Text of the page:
Updated Law Goes into Effect 1.1.09
Originally published in December, 2008
The Supreme Court’s decisions on the Americans with Disabilities Act have been widely believed to have diluted its original intent.
The biggest impact: a drastic narrowing of who falls under the definition of disability. If you’re missing a limb or paralyzed or blind or deaf, no question. If your impairments can be mitigated in some way, then too bad.
In other words, someone who falls outside of the definition who believes they were discriminated against based on the presence of their disability, lost protection under the ADA.
The original framers of the law, Democrats and Republicans alike, were upset that the spirit of their intent had been violated. In partnership with the disability advocacy community, The ADA Restoration Act of 2008 was introduced in Congress.
The business community was concerned that changes to the ADA would limit their options, involve more administration, and add to their costs.
So here’s the wonderfully good news.
The disability and business communities worked together on what became the renamed “ADA Amendments Act.” Thanks to this successful collaboration*, the act passed.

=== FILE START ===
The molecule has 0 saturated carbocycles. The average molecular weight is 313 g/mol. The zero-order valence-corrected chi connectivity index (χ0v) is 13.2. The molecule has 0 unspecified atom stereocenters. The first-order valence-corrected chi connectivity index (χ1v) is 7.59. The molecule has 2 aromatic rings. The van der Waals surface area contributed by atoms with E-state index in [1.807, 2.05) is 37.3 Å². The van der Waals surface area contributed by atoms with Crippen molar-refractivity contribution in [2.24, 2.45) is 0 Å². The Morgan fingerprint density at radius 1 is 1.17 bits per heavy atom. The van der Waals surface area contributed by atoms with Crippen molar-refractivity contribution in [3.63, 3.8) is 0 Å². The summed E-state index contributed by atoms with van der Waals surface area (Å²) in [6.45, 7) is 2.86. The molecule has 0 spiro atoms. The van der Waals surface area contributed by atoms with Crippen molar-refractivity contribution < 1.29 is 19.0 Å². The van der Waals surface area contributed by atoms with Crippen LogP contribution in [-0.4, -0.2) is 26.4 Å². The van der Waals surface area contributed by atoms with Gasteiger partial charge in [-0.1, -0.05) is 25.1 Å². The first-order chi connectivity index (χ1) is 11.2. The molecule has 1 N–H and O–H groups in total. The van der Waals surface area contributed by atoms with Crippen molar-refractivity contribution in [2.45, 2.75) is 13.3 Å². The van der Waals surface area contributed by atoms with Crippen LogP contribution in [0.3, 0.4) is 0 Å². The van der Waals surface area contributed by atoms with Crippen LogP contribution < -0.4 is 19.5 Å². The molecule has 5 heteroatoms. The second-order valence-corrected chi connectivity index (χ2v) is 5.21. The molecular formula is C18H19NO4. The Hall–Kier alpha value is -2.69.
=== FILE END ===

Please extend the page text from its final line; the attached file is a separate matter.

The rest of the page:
On September 25, 2008, George W. Bush signed into law this amendment to the law originally signed by his father, George H.W. Bush, in 1990.
Two key examples from the ADA Amendments Act:
· Mitigating measures other than “ordinary eyeglasses or contact lenses”shall not be considered in assessing whether an individual has a disability (for the disability community)
· Provides that individuals covered only under the “regarded as” prong are not entitled to reasonable accommodation (for the business community)
* This collaboration, I believe, is evidence of two key facts: the business community is recognizing the emerging value of people with disabilities as employees and consumers; disability advocates have achieved a level of political and negotiating sophistication that is producing more win-wins like this one.